One's biggest concern will be heat loss,...
If you have wires/cables that run across the top of the attic floor joists, you could build up the joist with ripped 2x4's that would provide another 1-1/2 inch clearance above the joists for the wires. You would have to provide a gap between the added sections of wood to provide a channel for the wires to lay in. Or lay 2x4's flat perpendicular to the ...
"Water hammer" is the result of any sudden change in pressure or flow in a pipe. Liquids (water) don't compress or expand, so when there is a sudden change in pressure or flow, the kinetic energy of the liquid gets converted to an energy shock wave that travels up and down the pipes looking for a place to dissipate, in this case as mechanical movement of the ...
You can control the depth of cut very accurately with a circular saw.
However, banging pipes are usually caused by water-hammer, and securing the pipes doesn't completely cure the problem. You (or a plumber) can install a shock arrestor (various types are available) near the valve that is causing the problem.
It doesn’t matter if there’s a 2” air gap or 2’ air gap between the ceiling insulation and the ceiling finish, the air gap is considered part of the living space AND will be conditioned to the room temperature. (You are heating/air conditioning an extra 2” of ceiling space.)
The graph is confusing because it’s rotated 90 degrees to how the space is ...
Just thought I'd give ya'll a heads-up since this might be used as a resource for someone. I had it tested.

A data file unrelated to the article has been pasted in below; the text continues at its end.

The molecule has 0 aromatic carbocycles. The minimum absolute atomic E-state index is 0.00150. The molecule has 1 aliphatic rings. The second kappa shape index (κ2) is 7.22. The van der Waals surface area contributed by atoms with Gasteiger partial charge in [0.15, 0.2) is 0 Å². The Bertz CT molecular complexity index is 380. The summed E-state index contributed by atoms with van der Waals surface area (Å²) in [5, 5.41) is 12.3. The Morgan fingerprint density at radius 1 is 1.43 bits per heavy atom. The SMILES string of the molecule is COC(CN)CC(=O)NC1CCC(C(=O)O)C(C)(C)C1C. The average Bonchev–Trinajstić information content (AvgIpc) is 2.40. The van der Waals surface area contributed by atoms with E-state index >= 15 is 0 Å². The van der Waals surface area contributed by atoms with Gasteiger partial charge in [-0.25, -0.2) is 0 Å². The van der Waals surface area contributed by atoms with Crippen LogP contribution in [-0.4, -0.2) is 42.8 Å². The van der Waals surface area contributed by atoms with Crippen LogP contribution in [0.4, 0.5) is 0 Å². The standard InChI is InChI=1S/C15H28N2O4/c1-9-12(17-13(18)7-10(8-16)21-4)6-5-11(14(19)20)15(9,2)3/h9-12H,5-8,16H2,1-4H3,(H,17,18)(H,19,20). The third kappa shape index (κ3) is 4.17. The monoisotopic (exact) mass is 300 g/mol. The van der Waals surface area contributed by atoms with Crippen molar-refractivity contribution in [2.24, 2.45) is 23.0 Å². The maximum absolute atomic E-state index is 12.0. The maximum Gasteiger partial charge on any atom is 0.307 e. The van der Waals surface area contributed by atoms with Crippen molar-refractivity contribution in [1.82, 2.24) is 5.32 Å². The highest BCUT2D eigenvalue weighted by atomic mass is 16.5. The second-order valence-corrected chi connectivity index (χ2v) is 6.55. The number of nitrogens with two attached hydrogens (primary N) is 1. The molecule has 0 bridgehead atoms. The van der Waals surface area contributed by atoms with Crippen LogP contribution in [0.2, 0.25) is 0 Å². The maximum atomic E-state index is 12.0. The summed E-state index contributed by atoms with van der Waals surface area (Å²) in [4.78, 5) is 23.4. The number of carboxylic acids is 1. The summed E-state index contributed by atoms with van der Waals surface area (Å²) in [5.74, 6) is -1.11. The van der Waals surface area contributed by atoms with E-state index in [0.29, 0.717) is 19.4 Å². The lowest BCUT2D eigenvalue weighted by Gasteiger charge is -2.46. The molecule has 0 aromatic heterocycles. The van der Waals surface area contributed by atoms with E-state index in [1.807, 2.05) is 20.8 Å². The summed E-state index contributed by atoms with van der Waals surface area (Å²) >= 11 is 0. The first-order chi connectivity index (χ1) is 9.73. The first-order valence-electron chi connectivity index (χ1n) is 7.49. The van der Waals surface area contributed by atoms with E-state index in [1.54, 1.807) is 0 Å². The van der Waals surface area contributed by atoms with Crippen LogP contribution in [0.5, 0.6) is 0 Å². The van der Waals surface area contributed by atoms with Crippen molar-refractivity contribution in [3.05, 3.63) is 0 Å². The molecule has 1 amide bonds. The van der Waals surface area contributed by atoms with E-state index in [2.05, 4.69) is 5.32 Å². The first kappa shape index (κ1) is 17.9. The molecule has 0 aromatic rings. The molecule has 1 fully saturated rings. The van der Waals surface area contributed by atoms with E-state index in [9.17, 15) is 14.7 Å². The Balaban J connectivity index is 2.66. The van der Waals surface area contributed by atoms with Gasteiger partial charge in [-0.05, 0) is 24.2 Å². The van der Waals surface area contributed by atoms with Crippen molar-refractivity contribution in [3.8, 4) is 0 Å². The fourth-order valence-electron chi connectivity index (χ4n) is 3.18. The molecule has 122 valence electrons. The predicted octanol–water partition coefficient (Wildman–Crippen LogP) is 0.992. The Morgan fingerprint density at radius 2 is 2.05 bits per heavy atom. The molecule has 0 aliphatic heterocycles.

Turns out, it didn't have any asbestos in it - 90% mineral wool, 5% fiberglass, 5% binding agent.
Thanks to all who commented.
Sounds like a sloppy install to me, and as a result the insulation that's not in continuous contact with the ceiling panels is doing nothing. If air can circulate around the insulation, virtually no heat is retained or blocked (in winter and summer, respectively). If this was some sort of intentional air gap there would also be an air barrier over the ...
An air layer is sometimes part of insulation constructions in order to get rid of moisture, depending on the location of the due point.
A reliable way to get all necessary information is to input each layer into the "Ubakus"-Site, which is free for private use:
I think you can do air/moisture/heat in one shot by using spray foam behind foam panels.
Buy two cans of max-expansion spray foam. One may do, but it's best to have enough on hand.
Cut 1-1/2" or 2" foam panel to fit each bay reasonably well.
The plan is basically this: Spray a layer of foam on the mortar / set the foam panel in place / let the foam cure ...
Since you're in a cold zone (zone 5), I think your biggest problem is going to be (relatively) warm, moist air in the basement condensing on the cold rim joist.
If that's the case, then you want to put the insulation against the brick/stone/mortar, then a vapor barrier facing the basement. This is to prevent any warm, moist air from mirgating through the ...